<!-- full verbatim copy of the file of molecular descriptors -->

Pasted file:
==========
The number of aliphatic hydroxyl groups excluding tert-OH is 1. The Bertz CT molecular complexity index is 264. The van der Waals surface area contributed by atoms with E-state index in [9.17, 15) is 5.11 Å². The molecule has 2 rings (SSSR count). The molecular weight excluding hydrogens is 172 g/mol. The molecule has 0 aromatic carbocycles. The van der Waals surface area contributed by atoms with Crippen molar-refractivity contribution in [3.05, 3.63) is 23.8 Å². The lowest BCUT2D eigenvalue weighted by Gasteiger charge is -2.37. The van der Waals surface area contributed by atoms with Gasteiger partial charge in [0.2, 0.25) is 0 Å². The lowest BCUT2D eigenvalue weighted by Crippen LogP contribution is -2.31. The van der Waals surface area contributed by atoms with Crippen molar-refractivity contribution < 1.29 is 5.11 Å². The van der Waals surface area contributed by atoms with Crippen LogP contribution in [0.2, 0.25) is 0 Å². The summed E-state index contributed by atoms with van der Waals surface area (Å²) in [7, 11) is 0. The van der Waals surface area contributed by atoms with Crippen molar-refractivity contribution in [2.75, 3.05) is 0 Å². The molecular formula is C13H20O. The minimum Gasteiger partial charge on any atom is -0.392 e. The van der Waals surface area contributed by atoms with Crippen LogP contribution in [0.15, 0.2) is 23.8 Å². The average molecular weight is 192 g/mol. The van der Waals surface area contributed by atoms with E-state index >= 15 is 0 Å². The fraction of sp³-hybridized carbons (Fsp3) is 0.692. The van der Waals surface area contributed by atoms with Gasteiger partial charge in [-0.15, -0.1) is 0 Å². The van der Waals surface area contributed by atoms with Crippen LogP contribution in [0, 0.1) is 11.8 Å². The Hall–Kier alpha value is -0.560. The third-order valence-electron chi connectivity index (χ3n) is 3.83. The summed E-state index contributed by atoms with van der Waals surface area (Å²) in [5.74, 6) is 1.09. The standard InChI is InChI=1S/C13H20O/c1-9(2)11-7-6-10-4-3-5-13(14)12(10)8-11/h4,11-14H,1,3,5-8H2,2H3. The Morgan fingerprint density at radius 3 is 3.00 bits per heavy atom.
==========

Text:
The number of aliphatic hydroxyl groups excluding tert-OH is 1. The Bertz CT molecular complexity index is 264. The van der Waals surface area contributed by atoms with E-state index in [9.17, 15) is 5.11 Å². The molecule has 2 rings (SSSR count). The molecular weight excluding hydrogens is 172 g/mol. The molecule has 0 aromatic carbocycles. The van der Waals surface area contributed by atoms with Crippen molar-refractivity contribution in [3.05, 3.63) is 23.8 Å². The lowest BCUT2D eigenvalue weighted by Gasteiger charge is -2.37. The van der Waals surface area contributed by atoms with Gasteiger partial charge in [0.2, 0.25) is 0 Å². The lowest BCUT2D eigenvalue weighted by Crippen LogP contribution is -2.31. The van der Waals surface area contributed by atoms with Crippen molar-refractivity contribution < 1.29 is 5.11 Å². The van der Waals surface area contributed by atoms with Crippen LogP contribution in [0.2, 0.25) is 0 Å². The summed E-state index contributed by atoms with van der Waals surface area (Å²) in [7, 11) is 0. The van der Waals surface area contributed by atoms with Crippen molar-refractivity contribution in [2.75, 3.05) is 0 Å². The molecular formula is C13H20O. The minimum Gasteiger partial charge on any atom is -0.392 e. The van der Waals surface area contributed by atoms with Crippen LogP contribution in [0.15, 0.2) is 23.8 Å². The average molecular weight is 192 g/mol. The van der Waals surface area contributed by atoms with E-state index >= 15 is 0 Å². The fraction of sp³-hybridized carbons (Fsp3) is 0.692. The van der Waals surface area contributed by atoms with Gasteiger partial charge in [-0.15, -0.1) is 0 Å². The van der Waals surface area contributed by atoms with Crippen LogP contribution in [0, 0.1) is 11.8 Å². The Hall–Kier alpha value is -0.560. The third-order valence-electron chi connectivity index (χ3n) is 3.83. The summed E-state index contributed by atoms with van der Waals surface area (Å²) in [5.74, 6) is 1.09. The standard InChI is InChI=1S/C13H20O/c1-9(2)11-7-6-10-4-3-5-13(14)12(10)8-11/h4,11-14H,1,3,5-8H2,2H3. The Morgan fingerprint density at radius 3 is 3.00 bits per heavy atom.